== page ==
Published August 3, 2015 | Version v1
Journal article Open

Crop-raiding Baird’s Tapir Provoke Diverse Reactions from Subsistence Farmers in Belize


  • 1. Sociocultural Conservation, Bristol, UK & Barbary Macaque Awareness & Conservation, Tetouan, Morocco.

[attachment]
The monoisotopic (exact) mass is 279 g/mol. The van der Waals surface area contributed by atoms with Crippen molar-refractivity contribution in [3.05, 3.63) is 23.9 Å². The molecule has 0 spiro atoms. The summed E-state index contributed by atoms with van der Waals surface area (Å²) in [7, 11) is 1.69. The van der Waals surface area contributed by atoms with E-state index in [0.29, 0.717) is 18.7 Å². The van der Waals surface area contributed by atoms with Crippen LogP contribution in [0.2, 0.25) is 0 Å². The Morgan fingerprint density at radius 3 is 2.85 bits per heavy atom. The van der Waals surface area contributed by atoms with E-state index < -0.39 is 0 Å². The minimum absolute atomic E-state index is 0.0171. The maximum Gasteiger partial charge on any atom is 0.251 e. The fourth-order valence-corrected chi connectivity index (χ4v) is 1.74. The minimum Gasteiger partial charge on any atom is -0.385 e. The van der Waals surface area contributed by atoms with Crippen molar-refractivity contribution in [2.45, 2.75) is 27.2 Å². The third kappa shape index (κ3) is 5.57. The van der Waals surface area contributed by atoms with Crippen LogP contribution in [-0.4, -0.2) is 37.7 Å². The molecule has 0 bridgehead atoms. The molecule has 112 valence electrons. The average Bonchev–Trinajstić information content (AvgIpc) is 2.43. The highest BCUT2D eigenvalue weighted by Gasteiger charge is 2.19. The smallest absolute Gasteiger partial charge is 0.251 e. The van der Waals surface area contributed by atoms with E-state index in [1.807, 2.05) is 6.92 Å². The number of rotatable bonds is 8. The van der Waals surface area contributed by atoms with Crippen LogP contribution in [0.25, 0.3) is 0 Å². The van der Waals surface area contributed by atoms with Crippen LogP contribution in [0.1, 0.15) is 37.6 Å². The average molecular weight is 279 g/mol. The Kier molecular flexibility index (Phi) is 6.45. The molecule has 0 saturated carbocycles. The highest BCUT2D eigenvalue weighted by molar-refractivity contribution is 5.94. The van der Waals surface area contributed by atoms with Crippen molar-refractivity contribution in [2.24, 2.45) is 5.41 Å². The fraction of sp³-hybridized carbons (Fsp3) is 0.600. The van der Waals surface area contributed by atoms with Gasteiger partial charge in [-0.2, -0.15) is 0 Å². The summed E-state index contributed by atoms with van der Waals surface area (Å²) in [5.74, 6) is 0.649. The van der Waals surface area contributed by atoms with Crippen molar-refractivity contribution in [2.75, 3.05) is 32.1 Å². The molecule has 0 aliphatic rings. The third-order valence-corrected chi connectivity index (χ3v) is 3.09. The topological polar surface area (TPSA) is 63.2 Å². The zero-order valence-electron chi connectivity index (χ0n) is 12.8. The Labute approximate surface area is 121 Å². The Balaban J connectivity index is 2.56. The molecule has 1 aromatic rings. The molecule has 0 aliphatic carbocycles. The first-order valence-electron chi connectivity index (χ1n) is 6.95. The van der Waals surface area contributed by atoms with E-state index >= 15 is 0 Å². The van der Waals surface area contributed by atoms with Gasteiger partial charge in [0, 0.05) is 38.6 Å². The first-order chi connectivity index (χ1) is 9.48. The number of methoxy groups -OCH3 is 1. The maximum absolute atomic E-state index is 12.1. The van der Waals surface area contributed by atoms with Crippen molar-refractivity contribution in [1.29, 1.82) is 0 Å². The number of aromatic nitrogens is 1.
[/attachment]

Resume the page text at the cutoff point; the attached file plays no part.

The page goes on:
Agricultural areas where people grow crops to feed themselves and their families are often physically enclosed by a fence or represented by a forest edge (Figure 1). The purpose of these physical boundaries is obvious to people but not necessarily recognised by the wild animals they are designed to obstruct (Waters, 2014). Wild animals that cross these boundaries to feed on agricultural crops are commonly referred to by researchers as crop- raiders. A major grievance of subsistence farmers is the damage that crop-raiders do or farmers believe they might do to their crops and thus their livelihoods. Political, social and/or cultural factors as well as livelihood constraints will influence a farmer’s reaction to wildlife crop-raiders (Hill, 1997; Riley, 2007; Waters, 2014). 



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